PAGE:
Cinema Canada: The only way to believe something is to practice it.

Martin Duckworth: What you’re getting at is whether I practice what I believe.

Audrey Schirmer: Now your idealism is coming to the crunch. We’ll have to put you on the line. Do you actually believe in all those things?

Martin Duckworth: Yes I do.

Audrey Schirmer: By practicing what you preach?

Martin Duckworth: You have to call on the witnesses.

Audrey Schirmer: He doesn’t preach those things.

Cinema Canada: He just practices them.

Audrey Schirmer: No, he just likes the sound. He preaches what’s in his high school valedictory address. It doesn’t say whether he’s a socialist, or a capitalist.

Cinema Canada: Martin, what do you think Audrey’s political position is?

Martin Duckworth: It’s not an ideological matter with her; it’s a purely down-to-earth matter. You do what is useful. Whereas in my case, I tend to start off from the other end – what will work artistically.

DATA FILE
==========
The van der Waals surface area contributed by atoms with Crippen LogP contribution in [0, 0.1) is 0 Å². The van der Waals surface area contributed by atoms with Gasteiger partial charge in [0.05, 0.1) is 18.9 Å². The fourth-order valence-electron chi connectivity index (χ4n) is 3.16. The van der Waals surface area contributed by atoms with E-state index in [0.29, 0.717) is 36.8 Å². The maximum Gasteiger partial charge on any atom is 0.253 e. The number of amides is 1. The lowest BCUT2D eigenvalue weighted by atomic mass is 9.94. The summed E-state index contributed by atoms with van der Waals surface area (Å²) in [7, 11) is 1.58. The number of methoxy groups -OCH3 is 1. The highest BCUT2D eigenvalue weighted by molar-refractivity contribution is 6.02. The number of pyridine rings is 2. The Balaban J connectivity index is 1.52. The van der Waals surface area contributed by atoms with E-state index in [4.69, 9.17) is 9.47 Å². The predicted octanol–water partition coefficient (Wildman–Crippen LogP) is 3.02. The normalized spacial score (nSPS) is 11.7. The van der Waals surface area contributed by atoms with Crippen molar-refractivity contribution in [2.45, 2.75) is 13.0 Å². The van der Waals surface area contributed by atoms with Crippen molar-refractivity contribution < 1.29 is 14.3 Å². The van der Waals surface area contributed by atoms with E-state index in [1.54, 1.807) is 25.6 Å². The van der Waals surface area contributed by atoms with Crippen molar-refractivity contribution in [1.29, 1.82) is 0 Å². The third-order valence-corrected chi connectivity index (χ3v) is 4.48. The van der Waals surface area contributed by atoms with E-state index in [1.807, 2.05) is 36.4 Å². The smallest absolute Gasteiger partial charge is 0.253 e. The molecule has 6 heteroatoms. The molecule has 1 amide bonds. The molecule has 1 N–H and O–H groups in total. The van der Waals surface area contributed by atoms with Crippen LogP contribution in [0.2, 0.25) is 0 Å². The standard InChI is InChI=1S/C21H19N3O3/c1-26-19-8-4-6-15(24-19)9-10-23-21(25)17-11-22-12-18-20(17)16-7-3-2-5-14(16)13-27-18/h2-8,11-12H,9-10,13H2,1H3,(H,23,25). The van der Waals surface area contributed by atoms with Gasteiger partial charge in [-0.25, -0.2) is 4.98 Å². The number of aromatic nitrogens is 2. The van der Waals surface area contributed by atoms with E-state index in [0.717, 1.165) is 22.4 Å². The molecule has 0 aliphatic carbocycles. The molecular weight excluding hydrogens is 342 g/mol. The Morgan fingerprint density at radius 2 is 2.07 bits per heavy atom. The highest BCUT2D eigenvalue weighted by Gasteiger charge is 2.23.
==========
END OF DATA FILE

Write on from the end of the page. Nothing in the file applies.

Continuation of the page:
But that’s not what the fight is about. It’s about eternity versus…

Audrey Schirmer: Today.

Martin Duckworth: I tend to think in terms of eternity, and Audrey tends to think in terms of today. That’s what’s kept us together – the creative tension between those two extremes.

Cinema Canada: You and Audrey disagree about eternity and today. What about the running of a household?

Martin Duckworth: I think I’ve grown as a partner. In our first years together, I gave myself more time for professional activities, leaving housework up to her. In the last five or six years, Audrey, who has always been a teacher of photography, started to establish herself as a filmmaker. We’re getting closer to the proper kind of sharing of duties in the household.

Cinema Canada: Does this affect your work habits?